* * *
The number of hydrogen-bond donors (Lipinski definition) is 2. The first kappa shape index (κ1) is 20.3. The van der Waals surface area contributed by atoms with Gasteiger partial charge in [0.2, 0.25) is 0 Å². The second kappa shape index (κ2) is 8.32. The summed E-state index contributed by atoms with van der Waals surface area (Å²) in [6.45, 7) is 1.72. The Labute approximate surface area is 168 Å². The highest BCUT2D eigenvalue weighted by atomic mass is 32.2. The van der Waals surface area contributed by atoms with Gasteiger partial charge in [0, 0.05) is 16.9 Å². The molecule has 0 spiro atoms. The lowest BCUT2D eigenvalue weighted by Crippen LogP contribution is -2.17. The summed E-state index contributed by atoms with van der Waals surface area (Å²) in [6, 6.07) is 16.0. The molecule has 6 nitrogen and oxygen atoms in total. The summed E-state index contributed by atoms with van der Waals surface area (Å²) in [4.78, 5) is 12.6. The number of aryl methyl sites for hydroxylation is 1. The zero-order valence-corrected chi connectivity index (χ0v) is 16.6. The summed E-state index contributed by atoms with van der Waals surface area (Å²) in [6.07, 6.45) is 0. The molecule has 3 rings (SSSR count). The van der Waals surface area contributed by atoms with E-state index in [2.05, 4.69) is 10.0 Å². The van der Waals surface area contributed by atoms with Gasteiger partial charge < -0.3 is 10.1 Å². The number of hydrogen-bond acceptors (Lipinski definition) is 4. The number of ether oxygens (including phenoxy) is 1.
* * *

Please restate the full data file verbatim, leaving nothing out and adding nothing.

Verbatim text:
The number of hydrogen-bond donors (Lipinski definition) is 2. The first kappa shape index (κ1) is 20.3. The van der Waals surface area contributed by atoms with Gasteiger partial charge in [0.2, 0.25) is 0 Å². The second kappa shape index (κ2) is 8.32. The summed E-state index contributed by atoms with van der Waals surface area (Å²) in [6.45, 7) is 1.72. The Labute approximate surface area is 168 Å². The highest BCUT2D eigenvalue weighted by atomic mass is 32.2. The van der Waals surface area contributed by atoms with Gasteiger partial charge in [0, 0.05) is 16.9 Å². The molecule has 0 spiro atoms. The lowest BCUT2D eigenvalue weighted by Crippen LogP contribution is -2.17. The summed E-state index contributed by atoms with van der Waals surface area (Å²) in [6, 6.07) is 16.0. The molecule has 6 nitrogen and oxygen atoms in total. The summed E-state index contributed by atoms with van der Waals surface area (Å²) in [4.78, 5) is 12.6. The number of aryl methyl sites for hydroxylation is 1. The zero-order valence-corrected chi connectivity index (χ0v) is 16.6. The summed E-state index contributed by atoms with van der Waals surface area (Å²) in [6.07, 6.45) is 0. The molecule has 3 rings (SSSR count). The van der Waals surface area contributed by atoms with E-state index in [2.05, 4.69) is 10.0 Å². The van der Waals surface area contributed by atoms with Gasteiger partial charge < -0.3 is 10.1 Å². The number of hydrogen-bond acceptors (Lipinski definition) is 4. The number of ether oxygens (including phenoxy) is 1.